Dill: Implicated or vindicated?

by Tom Coombe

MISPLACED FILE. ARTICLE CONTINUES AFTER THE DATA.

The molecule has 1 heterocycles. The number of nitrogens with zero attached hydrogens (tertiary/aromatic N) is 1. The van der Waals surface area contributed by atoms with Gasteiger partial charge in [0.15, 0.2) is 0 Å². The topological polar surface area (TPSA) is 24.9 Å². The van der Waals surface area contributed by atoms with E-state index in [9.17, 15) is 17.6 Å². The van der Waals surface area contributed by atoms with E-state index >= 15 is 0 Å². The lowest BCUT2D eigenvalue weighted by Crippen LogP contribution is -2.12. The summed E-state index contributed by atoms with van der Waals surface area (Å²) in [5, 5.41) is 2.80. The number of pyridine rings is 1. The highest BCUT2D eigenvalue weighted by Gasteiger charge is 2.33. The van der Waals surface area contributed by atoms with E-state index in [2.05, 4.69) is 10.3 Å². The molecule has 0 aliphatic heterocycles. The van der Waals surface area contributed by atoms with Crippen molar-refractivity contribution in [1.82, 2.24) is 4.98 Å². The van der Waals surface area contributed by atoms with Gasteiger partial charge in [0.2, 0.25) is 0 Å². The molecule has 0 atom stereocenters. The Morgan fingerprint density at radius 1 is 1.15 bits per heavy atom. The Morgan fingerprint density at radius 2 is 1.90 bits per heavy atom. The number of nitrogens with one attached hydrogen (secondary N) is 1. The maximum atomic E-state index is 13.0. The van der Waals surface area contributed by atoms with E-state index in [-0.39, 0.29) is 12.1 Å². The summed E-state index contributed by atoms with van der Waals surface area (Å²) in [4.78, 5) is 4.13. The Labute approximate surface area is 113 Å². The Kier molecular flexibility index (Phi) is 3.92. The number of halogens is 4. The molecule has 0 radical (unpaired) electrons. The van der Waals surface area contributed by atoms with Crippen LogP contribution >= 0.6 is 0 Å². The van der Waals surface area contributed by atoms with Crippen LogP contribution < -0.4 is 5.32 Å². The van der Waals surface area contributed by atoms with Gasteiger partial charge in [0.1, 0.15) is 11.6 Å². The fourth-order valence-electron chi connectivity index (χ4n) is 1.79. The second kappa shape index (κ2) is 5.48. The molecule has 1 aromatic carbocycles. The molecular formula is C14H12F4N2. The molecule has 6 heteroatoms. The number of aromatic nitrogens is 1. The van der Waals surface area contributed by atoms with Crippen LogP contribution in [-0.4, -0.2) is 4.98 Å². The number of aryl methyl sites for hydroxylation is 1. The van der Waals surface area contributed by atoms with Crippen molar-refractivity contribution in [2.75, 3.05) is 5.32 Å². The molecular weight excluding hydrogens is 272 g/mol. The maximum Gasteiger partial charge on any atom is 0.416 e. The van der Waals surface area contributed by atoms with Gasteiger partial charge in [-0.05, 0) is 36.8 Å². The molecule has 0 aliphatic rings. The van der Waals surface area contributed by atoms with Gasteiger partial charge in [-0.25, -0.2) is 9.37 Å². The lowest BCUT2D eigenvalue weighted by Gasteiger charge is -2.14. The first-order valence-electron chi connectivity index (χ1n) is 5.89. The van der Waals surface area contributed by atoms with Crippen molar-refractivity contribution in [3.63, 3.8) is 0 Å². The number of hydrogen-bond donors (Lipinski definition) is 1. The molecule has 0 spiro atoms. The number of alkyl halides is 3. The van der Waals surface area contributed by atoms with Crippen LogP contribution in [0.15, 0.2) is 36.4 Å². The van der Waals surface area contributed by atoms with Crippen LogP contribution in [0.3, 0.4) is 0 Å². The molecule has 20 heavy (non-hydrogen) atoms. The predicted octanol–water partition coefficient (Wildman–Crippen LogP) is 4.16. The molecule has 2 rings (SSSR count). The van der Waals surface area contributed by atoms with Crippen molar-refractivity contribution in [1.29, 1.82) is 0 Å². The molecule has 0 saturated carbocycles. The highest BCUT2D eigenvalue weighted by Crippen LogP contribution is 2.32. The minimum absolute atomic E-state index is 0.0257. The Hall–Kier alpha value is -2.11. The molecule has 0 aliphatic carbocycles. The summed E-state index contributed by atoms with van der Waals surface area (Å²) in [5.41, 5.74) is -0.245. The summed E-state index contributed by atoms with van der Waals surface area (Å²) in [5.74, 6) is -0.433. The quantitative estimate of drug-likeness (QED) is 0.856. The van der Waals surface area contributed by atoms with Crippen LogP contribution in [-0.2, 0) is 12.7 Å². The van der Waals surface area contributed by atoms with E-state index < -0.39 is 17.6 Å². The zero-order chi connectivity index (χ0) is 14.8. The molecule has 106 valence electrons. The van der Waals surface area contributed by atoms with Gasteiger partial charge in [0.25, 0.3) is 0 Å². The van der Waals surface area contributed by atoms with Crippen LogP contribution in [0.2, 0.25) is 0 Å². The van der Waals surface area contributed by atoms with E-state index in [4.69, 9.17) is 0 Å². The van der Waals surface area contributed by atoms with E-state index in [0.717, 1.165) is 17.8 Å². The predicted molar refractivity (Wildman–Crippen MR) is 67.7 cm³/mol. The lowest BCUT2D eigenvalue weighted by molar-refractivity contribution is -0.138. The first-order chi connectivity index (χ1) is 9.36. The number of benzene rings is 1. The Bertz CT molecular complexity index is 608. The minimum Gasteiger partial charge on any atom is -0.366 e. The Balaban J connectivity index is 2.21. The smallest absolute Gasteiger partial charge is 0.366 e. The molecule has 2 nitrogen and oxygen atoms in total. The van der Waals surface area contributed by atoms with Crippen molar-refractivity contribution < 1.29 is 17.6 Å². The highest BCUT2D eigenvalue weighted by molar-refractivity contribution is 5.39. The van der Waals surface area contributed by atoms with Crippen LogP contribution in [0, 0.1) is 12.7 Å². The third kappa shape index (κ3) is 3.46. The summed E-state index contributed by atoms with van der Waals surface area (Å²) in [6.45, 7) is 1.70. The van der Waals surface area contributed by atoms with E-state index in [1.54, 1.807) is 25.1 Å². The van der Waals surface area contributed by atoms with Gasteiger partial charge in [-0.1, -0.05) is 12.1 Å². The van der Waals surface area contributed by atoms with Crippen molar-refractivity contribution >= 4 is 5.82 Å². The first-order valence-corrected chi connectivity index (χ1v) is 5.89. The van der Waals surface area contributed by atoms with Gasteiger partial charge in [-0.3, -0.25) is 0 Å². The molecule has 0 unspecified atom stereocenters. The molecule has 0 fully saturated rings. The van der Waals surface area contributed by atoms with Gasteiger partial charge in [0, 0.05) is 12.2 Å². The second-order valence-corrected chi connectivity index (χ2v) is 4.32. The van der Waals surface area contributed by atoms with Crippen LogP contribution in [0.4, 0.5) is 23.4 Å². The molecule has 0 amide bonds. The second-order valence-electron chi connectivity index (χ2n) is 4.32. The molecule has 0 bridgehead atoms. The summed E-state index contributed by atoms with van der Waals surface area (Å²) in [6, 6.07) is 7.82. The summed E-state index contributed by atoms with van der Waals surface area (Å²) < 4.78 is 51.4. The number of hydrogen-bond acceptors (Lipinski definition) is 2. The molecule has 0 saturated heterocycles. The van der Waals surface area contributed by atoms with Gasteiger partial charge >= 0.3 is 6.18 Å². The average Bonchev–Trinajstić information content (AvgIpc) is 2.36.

State Rep. David Dill violated state law, but not intentionally, when he exceeded campaign spending limits two years ago, the state’s campaign finance board ruled last week.<BR><BR>In a decision issued Wednesday, the Minnesota Campaign Finance and Public Disclosure Board found that Dill (DFL-Crane Lake) spent over $4,000 more than was allowed during his 2002 primary campaign, while topping general election limits by over $2,400.<BR><BR>The bipartisan board also cleared Dill of several other charges, including allegations that he knowingly filed a false campaign spending report and that his campaign improperly paid in-kind salaries to campaign staff.<BR><BR>The split ruling produced cries of victory from both Dill and those who charged him with wrongdoing.<BR><BR>Dill, both in a news release issued Thursday and a telephone interview earlier in the day, claimed he was vindicated by the report and focused on the board decision clearing him of intentional violations.<BR><BR>But Nancy Powers, an Ely attorney and campaign manager for Dill challenger and DFL-endorsed candidate Bill Hansen, said she was also pleased by the ruling that stems from a complaint she and three DFL party officials filed in March.<BR><BR>“We’ve very pleased with the decision,” said Powers. “They upheld almost every overspending allegation we made... It looks like he (Dill) was reading an entirely different decision than I was.”<BR><BR>Campaign finance board staff declined comment on the decision, which could result in civil penalties exceeding $25,000. Dill has been directed to enter into a conciliation process with the board, and the actual fine is expected to be much smaller than the maximum allowed by law.<BR><BR>The details<BR><BR>Following an investigation that included a hearing before the board April 28, the board found that:<BR><BR>• Dill under-reported the expense of flying his private airplane, billing his campaign at a rate of $27 per hour when the actual cost of operation was assessed at $80 per hour;<BR><BR>• Campaign expenditures by a volunteer, reaching nearly $1,000, were improperly and inadvertently categorized as a noncampaign disbursement;<BR><BR>• Dill’s campaign committee improperly disclosed preprimary expenditures with the city of Orr as a postprimary expense.<BR><BR>The board found that Dill spent $34,144.78 on the primary in 2002, and had total expenses of $38,554.77 for the year, exceeding the respective limits by $4,026 and $2,412.<BR><BR>The board also ruled that there was no evidence that the committee made improper payments to staffers Richard Watson and Bill Arthur.<BR><BR>The reaction<BR><BR>Powers released the decision to local media Thursday and claimed the report proved that Dill’s public statements since the complaint was filed were false and misleading.<BR><BR>“From the time the complaint was filed, he claimed he didn’t violate the law at all,” said Powers. <BR><BR>Powers and Ely area resident Jim Hart, a DFL activist and one of the party officials who signed the complaint, charged that Dill had violated the public trust.<BR><BR>But Dill, who issued a news release of his own later in the day, had a much different reaction to the decision.<BR><BR>Dill focused on the board’s decision to “dismiss in its entirety,” the allegations that he knowingly filed a false spending report.<BR><BR>“The Hansen campaign said that we intentionally did this,” said Dill. “This decision is absolutely a vindication of any wrongdoing on our part whatsoever. The whole crux of their argument is that I filed false returns and that I purposely concealed expenditures.<BR><BR>“All of the part about the city was refuted. All of the parts about Richard Watson and Bill Arthur were refuted.”<BR><BR>Dill said he never denied overspending and that his campaign may have made mistakes in its reports.<BR><BR>“We said if we overspent or made errors that we would correct them and do the right thing,” said Dill.<BR><BR>Powers said it’s difficult to prove a willful violation of campaign finance law and that it’s rare for the board to make such a finding.<BR><BR>“I wouldn’t have alleged it if I’d have known how difficult it was,” said Powers. “We knew that the matter of intent was hard to prove.”<BR><BR>The political sniping<BR><BR>With more than three months to go until the September DFL primary, both the Dill and Hansen camps are stepping up their attacks in what’s shaping up to be very hotly-contested campaign.<BR><BR>Dill Campaign Chairperson Ruth Carlson called for apologies from both Powers and Hansen, accused them of rumormongering, and said Hansen should withdraw from the race.<BR><BR>Powers said she was shocked by the Dill release.<BR><BR>“I’m just speechless at the magnitude of his misrepresentation of what the board did, and his arrogance in claiming victory,” said Powers. “To me, it’s just one more example of his attitude about public trust and taxpayer money.”<BR><BR>But Dill stands by both the release and his position.<BR><BR>“It was Bill Hansen’s campaign manager that said I was a crook and Bill Hansen in his endorsing statement at the convention who said I was facing criminal charges,” said Dill. “The headline in your article should be 'Dill Vindicated.' They’ve slung mud on me and my family and through the weeds they’ve charged me with everything you can imagine. But look at the report. Dismissed in its entirety. Quote unquote.”